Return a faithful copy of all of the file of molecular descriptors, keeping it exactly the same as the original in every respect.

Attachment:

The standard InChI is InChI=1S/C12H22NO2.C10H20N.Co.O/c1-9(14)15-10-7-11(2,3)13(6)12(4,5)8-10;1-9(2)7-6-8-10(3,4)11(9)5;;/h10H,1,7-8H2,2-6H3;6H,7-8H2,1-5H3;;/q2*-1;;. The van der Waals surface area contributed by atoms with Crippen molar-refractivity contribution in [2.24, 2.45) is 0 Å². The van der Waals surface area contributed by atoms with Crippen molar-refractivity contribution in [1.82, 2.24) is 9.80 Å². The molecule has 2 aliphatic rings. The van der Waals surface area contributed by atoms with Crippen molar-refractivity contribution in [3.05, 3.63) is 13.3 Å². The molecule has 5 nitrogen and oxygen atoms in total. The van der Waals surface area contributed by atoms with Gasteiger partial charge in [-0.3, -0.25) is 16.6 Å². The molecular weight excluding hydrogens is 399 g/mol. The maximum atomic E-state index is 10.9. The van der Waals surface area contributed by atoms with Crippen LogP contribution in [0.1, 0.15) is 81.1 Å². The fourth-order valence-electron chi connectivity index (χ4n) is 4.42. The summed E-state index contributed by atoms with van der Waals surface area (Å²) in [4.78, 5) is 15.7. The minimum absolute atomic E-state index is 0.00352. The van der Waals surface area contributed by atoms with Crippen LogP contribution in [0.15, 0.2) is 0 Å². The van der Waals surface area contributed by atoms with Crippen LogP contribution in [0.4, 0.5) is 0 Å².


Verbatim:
The standard InChI is InChI=1S/C12H22NO2.C10H20N.Co.O/c1-9(14)15-10-7-11(2,3)13(6)12(4,5)8-10;1-9(2)7-6-8-10(3,4)11(9)5;;/h10H,1,7-8H2,2-6H3;6H,7-8H2,1-5H3;;/q2*-1;;. The van der Waals surface area contributed by atoms with Crippen molar-refractivity contribution in [2.24, 2.45) is 0 Å². The van der Waals surface area contributed by atoms with Crippen molar-refractivity contribution in [1.82, 2.24) is 9.80 Å². The molecule has 2 aliphatic rings. The van der Waals surface area contributed by atoms with Crippen molar-refractivity contribution in [3.05, 3.63) is 13.3 Å². The molecule has 5 nitrogen and oxygen atoms in total. The van der Waals surface area contributed by atoms with Gasteiger partial charge in [-0.3, -0.25) is 16.6 Å². The molecular weight excluding hydrogens is 399 g/mol. The maximum atomic E-state index is 10.9. The van der Waals surface area contributed by atoms with Crippen LogP contribution in [0.1, 0.15) is 81.1 Å². The fourth-order valence-electron chi connectivity index (χ4n) is 4.42. The summed E-state index contributed by atoms with van der Waals surface area (Å²) in [4.78, 5) is 15.7. The minimum absolute atomic E-state index is 0.00352. The van der Waals surface area contributed by atoms with Crippen LogP contribution in [0.15, 0.2) is 0 Å². The van der Waals surface area contributed by atoms with Crippen LogP contribution in [0.4, 0.5) is 0 Å².